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Law 15 in Action

Altering time of interval when playing time has not been lost to weather


Law 15.5 implies that altering the time of the lunch interval or tea interval requires that playing time shall have been lost. Does this mean that if an innings ends within, say, 11 minutes of lunch, then lunch cannot be taken until the new innings has started and the agreed time has been reached?


Law 15.5 gives authority for the umpires and captains, providing they all agree, to alter the times of lunch or tea if playing time has been lost. Such agreement can be made at any time. If, for example, the start of the day’s play is delayed by adverse conditions, it can be agreed before play starts that lunch/tea will be at times different from those originally agreed. Equally, an agreement to change could be reached while the interruption is in progress.

Law 15.5 does not state what is to happen if playing time has not been lost. The procedure in this case is to be found in Law 15.6(c). It covers the players leaving the field for reasons other than interruptions for ground, weather or light conditions and refers to alterations to be considered when the cessation of play occurs.

The intention of Law 15.6(c) is to give as much time as possible for play to take place. It builds in the safeguard that both umpires and both captains must agree to the change, thus both protecting the right of either captain to insist on play even for a short time before an interval, and being sympathetic to the catering arrangements, if there could be difficulty in having the food ready at an earlier time. However, it does allow, if all are in agreement, to take lunch at a different time if, for example, an innings ended within 11 minutes of the agreed time. This does not necessarily mean taking lunch earlier. It could be agreed, for instance, in this example, to play on until later than the agreed time.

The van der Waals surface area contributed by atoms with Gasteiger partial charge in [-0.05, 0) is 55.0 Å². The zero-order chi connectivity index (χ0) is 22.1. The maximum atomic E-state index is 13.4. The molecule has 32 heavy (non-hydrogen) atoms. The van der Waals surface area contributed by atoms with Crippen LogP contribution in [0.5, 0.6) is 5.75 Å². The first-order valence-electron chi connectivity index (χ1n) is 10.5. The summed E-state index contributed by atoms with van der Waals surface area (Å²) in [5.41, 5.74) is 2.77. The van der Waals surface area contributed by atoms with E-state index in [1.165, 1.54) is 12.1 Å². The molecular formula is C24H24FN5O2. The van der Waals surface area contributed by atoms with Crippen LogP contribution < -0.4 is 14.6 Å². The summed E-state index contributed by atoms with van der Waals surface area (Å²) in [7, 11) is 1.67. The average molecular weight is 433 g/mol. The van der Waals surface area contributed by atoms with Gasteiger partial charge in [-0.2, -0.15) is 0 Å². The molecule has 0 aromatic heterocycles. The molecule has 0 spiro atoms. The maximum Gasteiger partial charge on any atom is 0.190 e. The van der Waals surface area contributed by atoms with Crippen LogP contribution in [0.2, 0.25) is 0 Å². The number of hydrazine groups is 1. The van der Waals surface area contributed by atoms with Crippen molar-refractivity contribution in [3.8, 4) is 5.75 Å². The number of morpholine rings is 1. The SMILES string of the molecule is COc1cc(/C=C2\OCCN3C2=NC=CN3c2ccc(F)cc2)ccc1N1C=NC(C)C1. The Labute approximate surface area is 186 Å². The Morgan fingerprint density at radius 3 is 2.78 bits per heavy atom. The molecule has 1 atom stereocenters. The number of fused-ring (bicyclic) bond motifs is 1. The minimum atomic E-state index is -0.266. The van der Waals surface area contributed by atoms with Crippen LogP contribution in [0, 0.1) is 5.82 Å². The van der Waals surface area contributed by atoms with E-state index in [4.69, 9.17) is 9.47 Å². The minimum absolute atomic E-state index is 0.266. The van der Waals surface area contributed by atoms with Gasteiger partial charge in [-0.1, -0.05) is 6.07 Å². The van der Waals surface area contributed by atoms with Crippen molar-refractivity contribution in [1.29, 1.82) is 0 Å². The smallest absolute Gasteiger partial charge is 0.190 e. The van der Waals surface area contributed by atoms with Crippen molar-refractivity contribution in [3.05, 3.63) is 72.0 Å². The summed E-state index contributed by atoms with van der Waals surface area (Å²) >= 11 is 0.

If all four, two umpires and two captains, do not reach agreement on a change then, unless the cessation of play is within the prescribed 10 minutes, lunch will be taken at the agreed time.

[Law reference: 15.5, 15.6]

9 wickets down at tea


How does Law 15.8 apply in deciding when the tea interval is to be taken when 9 wickets are down?


For ease of reference, abbreviate “the time agreed for the tea interval” (i.e. the exact time as agreed) to Teatime. The significant period starts at time A, 2 minutes before Teatime.

Time B is the end of the over in progress at Teatime, whether or not this is the same over that was in progress at time A.

|- - - - - 2 mins - - - - - | - - - -|
A                          Teatime      B

For example, if Teatime is 4 p.m., time A is 3-58 p.m.; time B will normally be a minute or two after 4 p.m., if play continues that far. Occasionally Teatime coincides with the end of an over. Whether this is the case or not is not relevant to the following observations about the timing of the tea interval.

The criteria for deciding when tea is to be taken are:

If at time A fewer than 9 wickets are down, play will continue until time B, if no wicket falls meanwhile

or If after time A but before time B, any wicket other than the 9th wicket falls, tea will be taken at the fall of the wicket, under Law 16.5(b)